Social media platforms have swept across the world since the beginning of the millenium, what with the foundation of Facebook in 2004, Twitter in 2006, Instagram in 2010 and Snapchat in 2011, sweeping up millions of users across the globe and in the UK, with a particular influence over teenagers - statistics from 2018 show that 65% of British teenagers have an Instagram account and 62% of teenagers a Snapchat account, a large majority. And yet I am a British 15-year-old who has never in fact had any social media apps other than Whatsapp, a fact which often seems to surprise people - particularly because the void in my life which social media could have filled has in fact, to my knowledge, been utterly beneficial.

Social media has undoubtedly had its powerful moments of bringing people together. For example, there was of course the #MeToo movement, a term which was first coined by an activist named Tarana Burke in 2006, but surged in popularity in October 2017, when many actresses had the courage to speak out about the harassment they had been subjected to, following the allegations made against Harvey Weinstein, which then gave millions of women from all walks of life the space to open up about the harassment they too had faced, an oppurtunity which arguably would never have been available had their not been social media platforms to spread awareness of the matter.

In addition, the #BlackLivesMatter movement in 2013 created by three black activists, Alicia Garza, Patrisse Cullors and Opal Tometi was formed in response to the acquittal of Trayvon Martin's murderer, George Zimmerman and is now a global campaign which aims to tackle unfair treatment of black communities worldwide - the hash tag had reportedly been used nearly 30 million times in 2018. It is another example of a simple but powerful sentiment that was allowed to gain momentum and blossom through the space of social media.

However equally so, unsurprisingly there have been many cases of young teenagers who have been bullied online or felt that they have been unable to attain the standards that social media seems to set for them and have suffered from mental health illnesses both short - term and long - term, as well as in a few cases young people taking their own lives - in fact the play 'Girls like That,' by Evan Placey, very aptly and realistically deals with what can happen when a photo of a person is shared without their consent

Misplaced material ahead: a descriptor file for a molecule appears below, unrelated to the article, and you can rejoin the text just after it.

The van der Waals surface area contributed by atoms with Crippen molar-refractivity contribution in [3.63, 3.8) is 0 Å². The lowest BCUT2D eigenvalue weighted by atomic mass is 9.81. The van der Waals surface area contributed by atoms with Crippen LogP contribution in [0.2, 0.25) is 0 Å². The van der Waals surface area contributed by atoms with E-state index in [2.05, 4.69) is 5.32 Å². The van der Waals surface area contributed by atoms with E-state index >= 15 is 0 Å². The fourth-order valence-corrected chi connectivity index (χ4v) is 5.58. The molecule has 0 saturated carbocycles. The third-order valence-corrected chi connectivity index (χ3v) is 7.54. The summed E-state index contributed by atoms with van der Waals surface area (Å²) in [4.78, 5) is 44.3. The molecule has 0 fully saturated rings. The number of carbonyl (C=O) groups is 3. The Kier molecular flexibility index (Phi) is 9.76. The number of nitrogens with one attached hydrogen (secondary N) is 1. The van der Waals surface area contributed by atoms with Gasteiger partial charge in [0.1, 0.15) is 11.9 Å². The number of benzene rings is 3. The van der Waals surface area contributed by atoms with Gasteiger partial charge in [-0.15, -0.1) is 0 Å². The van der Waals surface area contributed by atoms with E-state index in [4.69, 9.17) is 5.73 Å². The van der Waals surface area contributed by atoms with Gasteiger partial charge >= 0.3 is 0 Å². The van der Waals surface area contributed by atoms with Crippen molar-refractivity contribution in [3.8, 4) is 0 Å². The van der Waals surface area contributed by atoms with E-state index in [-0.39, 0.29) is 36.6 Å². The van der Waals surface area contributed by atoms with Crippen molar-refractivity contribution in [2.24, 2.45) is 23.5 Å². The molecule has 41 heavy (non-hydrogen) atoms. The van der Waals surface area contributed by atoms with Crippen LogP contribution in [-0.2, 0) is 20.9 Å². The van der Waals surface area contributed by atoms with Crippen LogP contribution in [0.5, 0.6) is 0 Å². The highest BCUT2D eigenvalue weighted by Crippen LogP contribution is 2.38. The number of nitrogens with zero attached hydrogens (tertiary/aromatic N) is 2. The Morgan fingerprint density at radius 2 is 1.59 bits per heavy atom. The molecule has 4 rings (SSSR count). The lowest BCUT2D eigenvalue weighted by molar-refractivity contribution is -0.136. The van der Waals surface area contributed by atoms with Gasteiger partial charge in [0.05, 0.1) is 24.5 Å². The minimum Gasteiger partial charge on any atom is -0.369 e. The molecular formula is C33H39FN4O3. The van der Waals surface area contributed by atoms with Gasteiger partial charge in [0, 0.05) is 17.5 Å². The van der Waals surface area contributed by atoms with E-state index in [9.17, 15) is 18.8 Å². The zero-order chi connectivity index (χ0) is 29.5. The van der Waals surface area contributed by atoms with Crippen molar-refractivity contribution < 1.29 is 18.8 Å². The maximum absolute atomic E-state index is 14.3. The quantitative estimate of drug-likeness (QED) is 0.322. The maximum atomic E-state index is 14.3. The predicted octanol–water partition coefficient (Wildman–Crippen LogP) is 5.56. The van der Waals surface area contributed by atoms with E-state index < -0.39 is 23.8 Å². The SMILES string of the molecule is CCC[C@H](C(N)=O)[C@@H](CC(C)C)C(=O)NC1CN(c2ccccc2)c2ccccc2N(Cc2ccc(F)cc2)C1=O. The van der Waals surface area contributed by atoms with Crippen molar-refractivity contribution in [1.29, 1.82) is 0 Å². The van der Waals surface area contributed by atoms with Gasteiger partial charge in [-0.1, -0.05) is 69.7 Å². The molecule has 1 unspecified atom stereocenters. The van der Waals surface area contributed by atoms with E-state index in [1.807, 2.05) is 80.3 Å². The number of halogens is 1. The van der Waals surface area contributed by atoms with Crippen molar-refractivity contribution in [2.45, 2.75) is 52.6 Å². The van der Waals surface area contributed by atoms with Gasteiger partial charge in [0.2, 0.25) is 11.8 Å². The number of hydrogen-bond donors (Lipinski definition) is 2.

I was not allowed to have any social media accounts because my parents were worried about how they could negatively affect my self - esteem and mental health - and quite frankly I think it was the best thing that ever happened to me. As someone who has never had a social media account this is what I can honestly say - first of all, there are times when it can feel as if you are very lonely because everyone else is talking about, for example, a post on Instagram that you have no idea about. And it can, truly, make you feel isolated and as if you are the odd one out, a feeling that I have experienced many times.

But - more powerfully, it can be very liberating to not have social media - often I see the people around me scrolling for hours on end through the Instagram explore page, and I realise that if I were to spend my time doing this I would very soon start to compare myself to unattainable pictures and ideas that would quite honestly just make me want to strive to be something that I am not, something that these people, who have more often than not spent hours painstakingly trying to get the right angle desperate to achieve the P-word - perfection.

Because in truth, I think that by not having social media I have been allowed to fluorish as I am, without any pictures or posts telling me what to do or what not to do - these are decisions that I make for myself. Of course it is not my place to say whether this would work for everyone; the author Hunter S. Thompson once famously said, 'You can't miss what you never had,' which seems very fitting - but to any people who feel that they have been sucked into the vacuum of social media and are scared to escape it for a while for fear of missing out: there is nothing wrong with chasing a sunset or taking a beautiful picture just for yourself, without the prying eyes of hundreds of others - and life can go on without social media if you allow it to.